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Dodgers

Dodgers win series by beating Angels 5-3

The Dodgers’ record at the All-Star break isn’t nearly as impressive as it was last season, and their lead in the National League West is razor thin, half a game over the Arizona Diamondbacks.

Still, Kenley Jansen can’t complain about the view.

After nailing down the final three outs of the Dodgers’ 5-3 victory over the Angels in front of 47,871 in Dodger Stadium on Sunday, the closer said he feels better about the team’s position at the break this season than he did in 2017, when the Dodgers were 61-29 with a 7½-game lead en route to a 104-win season.

“I feel like last year, we had it easy,” Jansen said. “Everything was going right for us. Everything was clicking. We went 43-7 [during one stretch]. We were the best team in baseball. This year started with the disappointment of losing the [2017] World Series, and April was horrible for us.

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“The one thing I really like about this team is how we figured it out. That kind of shows the types of players we have in this locker room. We put all that stuff behind us. We never panicked. We kept looking forward, kept pressing, kept trying to win ballgames.”

The Dodgers were 16-26 on May 16, tied for last place, 8½ games back. Starting pitchers Clayton Kershaw and Hyun-Jin Ryu were on the disabled list, and Rich Hill was about to join them. Shortstop Corey Seager was lost to a season-ending elbow injury. Several hitters were in slumps. The bullpen was a mess.

Sunday’s win, built on the heavily taxed arm of Kershaw, the glove and bat of Enrique Hernandez, who made superb plays at second base and in right field and hit a tiebreaking home run in the seventh inning, and catcher Yasmani Grandal’s three hits, improved the Dodgers to 53-43.

Do the math: The Dodgers are 37-17 since May 17, going from 10 games below .500 to 10 games above.

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“We dug ourselves a hole early, but the way we’re playing now, coming from where we were, we’ll definitely take it,” said Kershaw, who gave up three runs and six hits in 6 2/3 innings, striking out eight batters and walking four. “We’d like to be 10 games ahead, but we like where we’re at.”

Kershaw credits the team’s rebound to the even-keeled leadership of manager Dave Roberts and the confidence they’ve built during their five-year reign as NL West champions.

“There is a calm because we’ve done it before,” said Kershaw, who had 13 baserunners reach during a 108-pitch effort. “We didn’t panic. We just knew we were playing really bad, and that wasn’t an indicator of how good our team can be.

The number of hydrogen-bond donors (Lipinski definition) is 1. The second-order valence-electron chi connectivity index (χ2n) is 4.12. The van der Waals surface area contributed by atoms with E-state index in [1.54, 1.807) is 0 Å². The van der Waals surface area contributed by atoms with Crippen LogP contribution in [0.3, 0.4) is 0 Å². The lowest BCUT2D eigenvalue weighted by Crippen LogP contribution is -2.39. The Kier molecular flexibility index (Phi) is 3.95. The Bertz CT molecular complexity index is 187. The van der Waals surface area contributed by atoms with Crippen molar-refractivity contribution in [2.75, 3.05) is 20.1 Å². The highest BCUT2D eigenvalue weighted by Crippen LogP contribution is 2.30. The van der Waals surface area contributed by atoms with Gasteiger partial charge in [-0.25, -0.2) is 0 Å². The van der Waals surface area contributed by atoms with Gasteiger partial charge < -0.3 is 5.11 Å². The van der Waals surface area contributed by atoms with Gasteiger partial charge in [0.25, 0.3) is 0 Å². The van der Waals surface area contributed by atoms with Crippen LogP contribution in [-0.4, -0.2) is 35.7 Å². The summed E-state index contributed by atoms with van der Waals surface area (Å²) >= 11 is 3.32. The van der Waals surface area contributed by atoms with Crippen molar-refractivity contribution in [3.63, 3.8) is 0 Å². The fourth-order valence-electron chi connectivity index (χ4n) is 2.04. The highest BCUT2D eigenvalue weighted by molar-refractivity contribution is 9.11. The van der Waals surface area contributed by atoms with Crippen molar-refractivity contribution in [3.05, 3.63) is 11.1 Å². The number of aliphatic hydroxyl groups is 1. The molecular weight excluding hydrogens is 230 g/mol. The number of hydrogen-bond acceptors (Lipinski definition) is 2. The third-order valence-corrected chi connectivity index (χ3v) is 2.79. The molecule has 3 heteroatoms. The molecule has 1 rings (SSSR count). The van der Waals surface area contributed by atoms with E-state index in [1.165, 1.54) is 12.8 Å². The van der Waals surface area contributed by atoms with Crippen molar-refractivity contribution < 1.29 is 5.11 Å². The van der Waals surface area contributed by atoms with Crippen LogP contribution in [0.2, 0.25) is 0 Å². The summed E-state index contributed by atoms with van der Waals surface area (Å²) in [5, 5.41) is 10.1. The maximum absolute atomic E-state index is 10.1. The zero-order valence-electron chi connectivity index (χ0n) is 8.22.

“And Doc does a great job. He’s a calming presence throughout the season, and he’s super positive. We looked to him, and he’s not worried. That kind of calms us down, and now we’re playing like we should be.”

Kershaw didn’t look too calm in the seventh inning Sunday. The left-hander did a leaping pirouette on the mound when he didn’t get a strike call on a 1-and-1 pitch to Mike Trout and dropped to one knee and pounded his fist in his glove after a full-count pitch to Trout was called a ball, putting two runners on with two outs.

Roberts pulled Kershaw in favor of Kenta Maeda. Kershaw, who struck out Jefry Marte with his 29th pitch of the first inning to escape a bases-loaded jam but gave up a score-tying three-run home run to Marte in the fourth, screamed into his glove as he walked toward the dugout.

“The last pitch was a ball,” Kershaw said, admitting after reviewing the at-bat that umpire Nick Mahrley got the call right. “The 1-1 pitch to Trout was down, too.”

Maeda (7-5), temporarily moved from the rotation to the bullpen, hit Justin Upton with a pitch, loading the bases. He then stirred memories of his dominant postseason run as a reliever last fall by striking out Ian Kinsler with a sweeping slider to preserve a 3-3 tie.

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“That was probably the biggest out of the game,” Roberts said.

Hernandez, who had a sacrifice fly in a three-run second inning, lined an 84-mph slider from reliever Taylor Cole (0-2) over the short left-field wall for his 16th home run and a 4-3 Dodgers lead in the seventh.

The Dodgers tacked on a run in the eighth on consecutive singles by Cody Bellinger, Grandal and Andrew Toles. Jansen, who gave up a game-winning home run to Kole Calhoun on Saturday, threw a one-two-three ninth for his 27th save.

“I’m sitting at home [Saturday] feeling down because of one bad pitch,” said Jansen, who flew to Washington on Sunday night for his third consecutive All-Star game. “That motivated me to come out today and pitch well.”

mike.digiovanna@latimes.com


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